I've been thinking, for a looooong time, about my approach to Agile. I think I approach things a little bit differently to how many others do - especially consultants & scrum coaches - though if if I were to draw a venn diagram there'd be an enormous overlap.
The thing is, though, that I don't want to come across as claiming I'm better because I don't believe that. I'm an ideas guy and I proudly borrow other people's ideas, dump many of them, keep the rest then merge them into a big Clarke-TOC-Agile soup. Maybe some of what I write next will be useful to you. Maybe not.
If I come across as a dick ... that might just be because I am one.
Part of it is that I don't think of myself as doing Agile, so much as Agile on top of TOC. So I look for bottlenecks, I limit WIP, I draw CRTs and clouds (often in my head) and I use Goldratt's change models. I'm heavily influenced by Critical Chain and the TOC operations approach (as per The Goal) but even more by the TOC retail and distribution solution and Goldratt's throughput accounting. Take all that, layer on scrum training in 2004 (or 2005) from Ken Schwaber and some time in Don Reinertson's and the Poppendiecks heads, and hundreds of books on lean, finance, marketing, and economics then loads of thinking and writing and you end up with me now.
On top of all that, about 10 years ago I recognised that the biggest thing limiting me professionally was my utter lack of credibility. I've never had the dress sense, ambition or smarts to work in a professional consulting organisation. And, although I'd successfully delivered a few significant projects when I lived in New Zealand, I just didn't fit in to the (prince 2 style) project manger roles here in the uk. I'm a nerd, fundamentally, and back then I had the political smarts of a newt (a species renowned for their drunkenness). I had an MBA and loads of potential but no audience. So I started writing a book and articles and a blog, all with the aim of figuring out how to gain an audience that would listen just a bit. I read loads of books on writing, which helped, but then I stumbled across Cialdini's work on influence and the Heath Brothers' most wonderful book, Made to Stick, then later their book on change. I also learned about making and managing commitments, from the work of Fernando Flores.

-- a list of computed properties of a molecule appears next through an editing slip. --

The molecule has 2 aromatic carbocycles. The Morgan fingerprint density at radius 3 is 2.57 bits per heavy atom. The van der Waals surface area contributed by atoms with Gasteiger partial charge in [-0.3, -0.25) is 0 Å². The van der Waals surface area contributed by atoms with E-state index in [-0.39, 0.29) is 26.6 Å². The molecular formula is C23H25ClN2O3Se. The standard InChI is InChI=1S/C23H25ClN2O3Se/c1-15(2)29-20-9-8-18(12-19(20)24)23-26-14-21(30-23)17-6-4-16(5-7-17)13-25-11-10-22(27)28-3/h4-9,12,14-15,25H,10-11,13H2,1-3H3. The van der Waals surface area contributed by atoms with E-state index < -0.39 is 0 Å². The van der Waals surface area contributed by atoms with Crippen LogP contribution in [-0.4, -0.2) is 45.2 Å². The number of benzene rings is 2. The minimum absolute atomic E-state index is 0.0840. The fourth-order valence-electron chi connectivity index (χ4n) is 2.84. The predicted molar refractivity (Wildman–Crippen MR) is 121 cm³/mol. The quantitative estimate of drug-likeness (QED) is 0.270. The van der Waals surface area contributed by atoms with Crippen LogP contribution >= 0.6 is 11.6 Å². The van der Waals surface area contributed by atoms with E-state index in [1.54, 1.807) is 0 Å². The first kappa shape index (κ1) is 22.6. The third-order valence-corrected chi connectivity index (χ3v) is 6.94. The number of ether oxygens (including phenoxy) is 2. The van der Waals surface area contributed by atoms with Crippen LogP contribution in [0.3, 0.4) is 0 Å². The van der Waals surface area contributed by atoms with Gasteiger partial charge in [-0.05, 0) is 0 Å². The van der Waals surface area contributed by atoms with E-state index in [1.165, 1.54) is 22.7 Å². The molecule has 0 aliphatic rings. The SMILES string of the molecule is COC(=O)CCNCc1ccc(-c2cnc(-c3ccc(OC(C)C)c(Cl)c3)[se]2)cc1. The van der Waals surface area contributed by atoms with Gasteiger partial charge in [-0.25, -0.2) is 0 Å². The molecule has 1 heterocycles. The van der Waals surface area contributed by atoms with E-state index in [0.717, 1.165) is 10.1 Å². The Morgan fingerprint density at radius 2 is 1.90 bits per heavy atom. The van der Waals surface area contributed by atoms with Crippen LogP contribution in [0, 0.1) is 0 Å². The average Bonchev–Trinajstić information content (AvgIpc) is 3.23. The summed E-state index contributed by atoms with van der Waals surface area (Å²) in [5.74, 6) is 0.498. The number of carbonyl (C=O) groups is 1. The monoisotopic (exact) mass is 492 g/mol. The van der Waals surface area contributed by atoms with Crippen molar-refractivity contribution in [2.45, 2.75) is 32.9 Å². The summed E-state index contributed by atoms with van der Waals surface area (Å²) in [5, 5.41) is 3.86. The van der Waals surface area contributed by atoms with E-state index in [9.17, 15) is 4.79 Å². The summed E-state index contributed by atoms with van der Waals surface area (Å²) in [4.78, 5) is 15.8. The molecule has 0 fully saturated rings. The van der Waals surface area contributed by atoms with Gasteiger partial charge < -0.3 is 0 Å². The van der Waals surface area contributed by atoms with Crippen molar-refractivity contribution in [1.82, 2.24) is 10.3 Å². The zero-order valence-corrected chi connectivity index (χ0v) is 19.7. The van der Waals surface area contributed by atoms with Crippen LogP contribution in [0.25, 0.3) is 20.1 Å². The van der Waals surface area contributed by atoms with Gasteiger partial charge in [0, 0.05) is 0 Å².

Skip forward to now and what I do is a version of Agile which is "made to stick" around, as much as that is possible. A lot of agile old-timers, especially those from a programming intensive or XP background will think I've compromised Agile, but I don't think so. I work with older, larger organisations which have older technology, older employees and big legacy systems. I've figured out a way of helping these guys - many of whom are extremely cynical about agile, understandably I think - get many of the benefits of agile rather, frankly, than none.
I've not shared any details have I? Not yet, anyway.
I will leave you with two thoughts:
1. Nowadays I am much more of a politician and a salesman than I ever thought I would be. Twenty years ago I would have detested me! Nowadays I realise that those are the skills - plus tenacitity and patience - which make the difference if you want to change the world.
2. I now have several significant success stories up my sleeve but I know virtually nothing about the products the teams have built or how they worked. That is possibly the key here: they've figured it out themselves.
So, am I dick or not? If you'd like me to share more then let me know. I call my approach "quiet and slow agile" and it's made to be sticky, but I'm also a bit nervous talking about it ...